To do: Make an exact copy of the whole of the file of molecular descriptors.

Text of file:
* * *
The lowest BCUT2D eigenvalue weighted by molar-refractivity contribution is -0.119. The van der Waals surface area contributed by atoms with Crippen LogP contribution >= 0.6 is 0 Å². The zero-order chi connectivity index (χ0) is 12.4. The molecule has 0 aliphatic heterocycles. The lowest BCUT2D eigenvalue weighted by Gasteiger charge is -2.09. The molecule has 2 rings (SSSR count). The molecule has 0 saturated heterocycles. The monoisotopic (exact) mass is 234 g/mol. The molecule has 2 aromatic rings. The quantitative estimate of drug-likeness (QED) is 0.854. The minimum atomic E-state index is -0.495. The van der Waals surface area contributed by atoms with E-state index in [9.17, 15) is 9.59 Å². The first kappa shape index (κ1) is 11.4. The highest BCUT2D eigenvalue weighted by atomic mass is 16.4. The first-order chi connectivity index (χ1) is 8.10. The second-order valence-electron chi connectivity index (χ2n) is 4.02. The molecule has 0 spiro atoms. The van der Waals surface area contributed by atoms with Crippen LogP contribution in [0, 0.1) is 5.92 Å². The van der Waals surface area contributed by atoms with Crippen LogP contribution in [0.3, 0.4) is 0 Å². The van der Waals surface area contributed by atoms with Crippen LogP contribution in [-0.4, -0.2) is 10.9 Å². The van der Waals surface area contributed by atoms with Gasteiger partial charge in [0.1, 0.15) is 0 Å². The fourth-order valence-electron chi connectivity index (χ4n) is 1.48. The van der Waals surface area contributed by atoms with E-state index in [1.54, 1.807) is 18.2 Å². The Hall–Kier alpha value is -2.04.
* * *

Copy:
The lowest BCUT2D eigenvalue weighted by molar-refractivity contribution is -0.119. The van der Waals surface area contributed by atoms with Crippen LogP contribution >= 0.6 is 0 Å². The zero-order chi connectivity index (χ0) is 12.4. The molecule has 0 aliphatic heterocycles. The lowest BCUT2D eigenvalue weighted by Gasteiger charge is -2.09. The molecule has 2 rings (SSSR count). The molecule has 0 saturated heterocycles. The monoisotopic (exact) mass is 234 g/mol. The molecule has 2 aromatic rings. The quantitative estimate of drug-likeness (QED) is 0.854. The minimum atomic E-state index is -0.495. The van der Waals surface area contributed by atoms with E-state index in [9.17, 15) is 9.59 Å². The first kappa shape index (κ1) is 11.4. The highest BCUT2D eigenvalue weighted by atomic mass is 16.4. The first-order chi connectivity index (χ1) is 8.10. The second-order valence-electron chi connectivity index (χ2n) is 4.02. The molecule has 0 spiro atoms. The van der Waals surface area contributed by atoms with Crippen LogP contribution in [0, 0.1) is 5.92 Å². The van der Waals surface area contributed by atoms with Crippen LogP contribution in [0.3, 0.4) is 0 Å². The van der Waals surface area contributed by atoms with Crippen LogP contribution in [-0.4, -0.2) is 10.9 Å². The van der Waals surface area contributed by atoms with Gasteiger partial charge in [0.1, 0.15) is 0 Å². The fourth-order valence-electron chi connectivity index (χ4n) is 1.48. The van der Waals surface area contributed by atoms with E-state index in [1.54, 1.807) is 18.2 Å². The Hall–Kier alpha value is -2.04.